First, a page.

Making money out of art and buttons

By: Victor Anthony V. Silva April 02,2017 - 10:53 PM

Artist Jose Arjune Orbiso quit his job as a manager of a meat processing company to focus on his export business.

Artist Jose Arjune Orbiso quit his job as a manager of a meat processing company to focus on his export business.

An artist and his team of 8 get slice of European market, plan to go local as well

All his life, 41-year-old Jose Arjune Orbiso has loved art.

He finds satisfaction in drawing and photography, taking inspiration for his works from exploring the outdoors, which he also loves doing.

In the last 10 years, he has been flying around the Philippines, taking pictures of scenic tourism spots and the fanfare of local festivals, among others.

Just recently, he and his friends have been going to remote places to capture the life of tribal communities in photographs.

For the past decade as well, Orbiso has been running a business that satisfies his passion for art as well as his desire to help his family and community.

Orbiso, president of the Mandaue City-based IDA Trends and Accessories Exports, Inc., has been designing and producing buttons shipped off to Germany since 2006.

How it started

It all began when, in 2004, Orbiso was introduced by his cousin to a German businesswoman looking for suppliers of buttons from the Philippines.

“The offer was made to my cousin, Lalaine, but she didn’t want to get involved at first because she wasn’t into fashion. She said yes on the condition that I would be a part of it too,” he told Cebu Daily News.

Orbiso said what got him into the business was aside from getting a salary and shares in the company, he would also get to practice his skills in drawing through the creation of button designs.

A business administration degree-holder, Orbiso had been working as a manager at a meat processing company before he took the German’s offer.

He was earning well and could support his family, but he felt like something was holding him back.
“Since I really like fashion and art, I resigned from my job,” said Orbiso.

Customized buttons

Customized buttons

P500K capital

The German investor, 66-year-old Ute Holk, spent at least P500,000 to get the business running.

IDA was formed in 2004, but only started production in 2006 after securing all the suppliers. It was then incorporated in 2008.

The exporter started out in a one-room apartment in Barangay Basak in Mandaue City and moved to Barangay Cabancalan in the same city three years later.

In 2013, the company ventured into manufacturing fashion accessories and home décor as well.

German market

IDA currently employs eight production staff, all of whom have regular status and enjoy social service benefits.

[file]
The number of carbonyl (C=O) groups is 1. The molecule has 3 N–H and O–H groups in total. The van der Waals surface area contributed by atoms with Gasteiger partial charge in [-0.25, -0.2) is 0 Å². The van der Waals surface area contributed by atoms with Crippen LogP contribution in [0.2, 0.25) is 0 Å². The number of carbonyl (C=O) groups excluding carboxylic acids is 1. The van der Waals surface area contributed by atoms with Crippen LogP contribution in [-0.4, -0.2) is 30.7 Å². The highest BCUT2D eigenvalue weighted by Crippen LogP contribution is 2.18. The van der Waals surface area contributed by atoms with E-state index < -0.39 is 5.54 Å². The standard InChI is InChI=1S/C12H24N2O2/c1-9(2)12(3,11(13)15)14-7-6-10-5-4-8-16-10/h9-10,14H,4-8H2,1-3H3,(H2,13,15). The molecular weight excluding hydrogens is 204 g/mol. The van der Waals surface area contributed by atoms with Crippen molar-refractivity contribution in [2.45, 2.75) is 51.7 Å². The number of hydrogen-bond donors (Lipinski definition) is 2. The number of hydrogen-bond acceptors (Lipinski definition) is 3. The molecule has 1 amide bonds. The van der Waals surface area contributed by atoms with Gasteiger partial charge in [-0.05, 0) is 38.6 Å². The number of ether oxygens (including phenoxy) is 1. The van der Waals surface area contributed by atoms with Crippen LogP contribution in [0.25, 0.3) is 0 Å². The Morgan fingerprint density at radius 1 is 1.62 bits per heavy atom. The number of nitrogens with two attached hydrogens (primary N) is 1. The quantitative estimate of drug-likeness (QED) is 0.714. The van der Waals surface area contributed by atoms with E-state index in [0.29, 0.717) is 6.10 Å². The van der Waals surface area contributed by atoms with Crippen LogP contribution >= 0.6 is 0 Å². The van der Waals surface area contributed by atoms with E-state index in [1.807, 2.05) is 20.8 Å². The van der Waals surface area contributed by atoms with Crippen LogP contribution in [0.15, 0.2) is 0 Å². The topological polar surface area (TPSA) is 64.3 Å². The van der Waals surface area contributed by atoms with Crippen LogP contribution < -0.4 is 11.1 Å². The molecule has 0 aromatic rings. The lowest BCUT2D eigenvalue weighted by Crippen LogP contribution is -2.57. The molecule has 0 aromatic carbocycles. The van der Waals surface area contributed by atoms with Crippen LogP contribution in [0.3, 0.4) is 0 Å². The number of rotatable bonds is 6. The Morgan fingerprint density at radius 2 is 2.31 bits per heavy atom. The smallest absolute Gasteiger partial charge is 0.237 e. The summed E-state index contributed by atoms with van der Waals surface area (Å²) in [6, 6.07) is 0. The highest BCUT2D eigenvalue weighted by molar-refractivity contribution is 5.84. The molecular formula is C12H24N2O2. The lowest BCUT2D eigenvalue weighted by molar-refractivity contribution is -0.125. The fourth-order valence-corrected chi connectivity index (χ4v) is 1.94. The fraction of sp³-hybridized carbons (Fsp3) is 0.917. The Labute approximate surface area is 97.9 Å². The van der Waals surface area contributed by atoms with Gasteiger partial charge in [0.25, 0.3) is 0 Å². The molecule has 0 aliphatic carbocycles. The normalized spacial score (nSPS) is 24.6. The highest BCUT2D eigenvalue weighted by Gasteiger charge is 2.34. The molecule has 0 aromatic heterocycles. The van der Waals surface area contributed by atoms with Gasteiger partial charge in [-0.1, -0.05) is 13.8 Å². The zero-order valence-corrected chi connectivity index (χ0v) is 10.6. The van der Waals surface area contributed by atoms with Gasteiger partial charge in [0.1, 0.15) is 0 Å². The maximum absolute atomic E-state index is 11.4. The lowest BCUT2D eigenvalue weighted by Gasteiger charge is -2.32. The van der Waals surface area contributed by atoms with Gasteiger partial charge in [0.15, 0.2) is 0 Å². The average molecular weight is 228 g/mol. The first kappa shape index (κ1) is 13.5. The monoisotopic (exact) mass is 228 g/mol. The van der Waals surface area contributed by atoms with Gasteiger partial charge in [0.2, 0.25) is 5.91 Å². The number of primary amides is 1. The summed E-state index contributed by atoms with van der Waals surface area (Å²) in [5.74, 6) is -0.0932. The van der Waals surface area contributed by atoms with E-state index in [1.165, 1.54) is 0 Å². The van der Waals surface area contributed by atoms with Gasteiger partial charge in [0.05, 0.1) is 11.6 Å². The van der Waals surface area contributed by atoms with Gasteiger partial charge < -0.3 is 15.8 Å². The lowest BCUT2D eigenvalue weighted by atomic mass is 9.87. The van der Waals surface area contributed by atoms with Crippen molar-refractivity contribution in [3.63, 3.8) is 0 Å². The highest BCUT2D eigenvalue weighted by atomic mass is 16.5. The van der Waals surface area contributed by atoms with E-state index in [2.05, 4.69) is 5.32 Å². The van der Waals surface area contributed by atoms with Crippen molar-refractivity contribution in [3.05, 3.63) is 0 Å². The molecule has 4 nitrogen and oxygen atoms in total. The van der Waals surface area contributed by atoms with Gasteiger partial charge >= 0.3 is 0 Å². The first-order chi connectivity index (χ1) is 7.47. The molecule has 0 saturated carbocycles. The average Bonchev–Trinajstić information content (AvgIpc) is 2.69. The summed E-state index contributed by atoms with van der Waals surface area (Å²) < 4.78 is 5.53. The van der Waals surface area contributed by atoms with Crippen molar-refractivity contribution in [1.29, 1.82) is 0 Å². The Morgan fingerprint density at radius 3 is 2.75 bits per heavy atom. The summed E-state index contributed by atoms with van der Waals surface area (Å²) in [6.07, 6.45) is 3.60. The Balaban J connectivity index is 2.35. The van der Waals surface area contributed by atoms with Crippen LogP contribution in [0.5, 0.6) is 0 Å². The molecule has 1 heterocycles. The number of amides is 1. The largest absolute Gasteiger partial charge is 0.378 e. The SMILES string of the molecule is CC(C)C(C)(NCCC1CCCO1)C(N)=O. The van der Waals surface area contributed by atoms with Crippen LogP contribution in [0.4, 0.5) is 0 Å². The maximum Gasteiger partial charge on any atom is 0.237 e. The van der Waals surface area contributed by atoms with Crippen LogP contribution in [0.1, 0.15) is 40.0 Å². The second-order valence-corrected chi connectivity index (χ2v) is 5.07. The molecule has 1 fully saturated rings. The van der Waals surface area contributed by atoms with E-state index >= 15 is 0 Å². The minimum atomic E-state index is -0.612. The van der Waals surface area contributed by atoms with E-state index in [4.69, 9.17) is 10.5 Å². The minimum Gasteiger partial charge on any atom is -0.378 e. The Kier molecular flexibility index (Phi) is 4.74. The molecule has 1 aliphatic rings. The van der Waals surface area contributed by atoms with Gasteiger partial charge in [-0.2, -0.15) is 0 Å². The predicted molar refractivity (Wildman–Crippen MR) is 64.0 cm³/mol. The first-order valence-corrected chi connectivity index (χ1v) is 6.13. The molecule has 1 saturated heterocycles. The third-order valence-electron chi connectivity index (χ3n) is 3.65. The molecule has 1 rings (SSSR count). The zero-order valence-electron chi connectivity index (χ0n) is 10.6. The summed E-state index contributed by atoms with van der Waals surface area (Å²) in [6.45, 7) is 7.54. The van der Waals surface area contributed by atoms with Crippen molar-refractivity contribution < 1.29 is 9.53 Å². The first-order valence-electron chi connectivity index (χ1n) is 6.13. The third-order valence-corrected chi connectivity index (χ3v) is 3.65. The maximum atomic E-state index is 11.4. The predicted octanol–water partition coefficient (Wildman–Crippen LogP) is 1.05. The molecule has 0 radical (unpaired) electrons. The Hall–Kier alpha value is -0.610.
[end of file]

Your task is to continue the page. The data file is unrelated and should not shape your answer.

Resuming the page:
Their products are sent to Germany where these are marketed to clients from all over the world.

Orbiso said what is good about having an exclusive buyer is that the operations of a company is safe, noting that all orders will really come from the exporter.

“The problem is that if the exclusive buyer doesn’t market our products to other buyers, we also don’t have production,” he explained.

Making his designs can take meticulous work since most of IDA’s items are customized, targeting an international market composed of high-end fashion brands from Europe, the United States, and Australia.

He uses materials such as resin, wood, metal, horns, shells, and recycled items including bottle caps, among others.

Orbiso said he makes sure their items have a matte finish, preserving the authentic look of the materials used.

Customized earrings made from carabao horns are among the export products of the company artist Jose Arjune Orbiso leads.

Customized earrings made from carabao horns are among the export products of the company artist Jose Arjune Orbiso leads.

Button prices, sales

Prices of buttons range from P30 to P100 each, depending on size and material used; necklaces at P800 to P2,000; while earrings are priced at P400 to P600, still depending on size and materials used.

The company only earned P300,000 to P400,000 during its first year and then grew two-fold the following year.

Orbiso said they get a spike in the number of orders during December and September, in time for fashion shows in Paris, as well as May, for the fashion events in Hongkong.

In 2015, IDA’s sales were valued at P3 million but declined to only around P1 million in 2016 due to the weak global demand.

“All of us exporters here were affected by the performance of the global market. Many companies closed down. I knew some of them, many of whom were my friends. Even the biggest ones wrapped up,” said Orbiso.

Local players also faced stiff competition from countries such as China, which can mass produce the same items homegrown brands create.

But Orbiso said local products still have the edge, owing to its quality and deliveries being on time.

He said he hopes exports will pick up in the second or third quarter this year.

But in the meantime, IDA has set out to conquer the domestic market, targeting local fashion enthusiasts and even national designers.


Orbiso said he hopes to launch in June a local brand under IDA called “Boton,” which will still feature the same custom-made items.

He said the designs will be limited so customers will be assured that the items they buy will not have any duplicate.

“In one to two years, we hope to become the first name in mind for fashion designers known in Cebu or in the whole country that are looking for accessories for their clothes,” he said.

In January, IDA started supplying buttons to local clothing store A.T.E. by Tatah.

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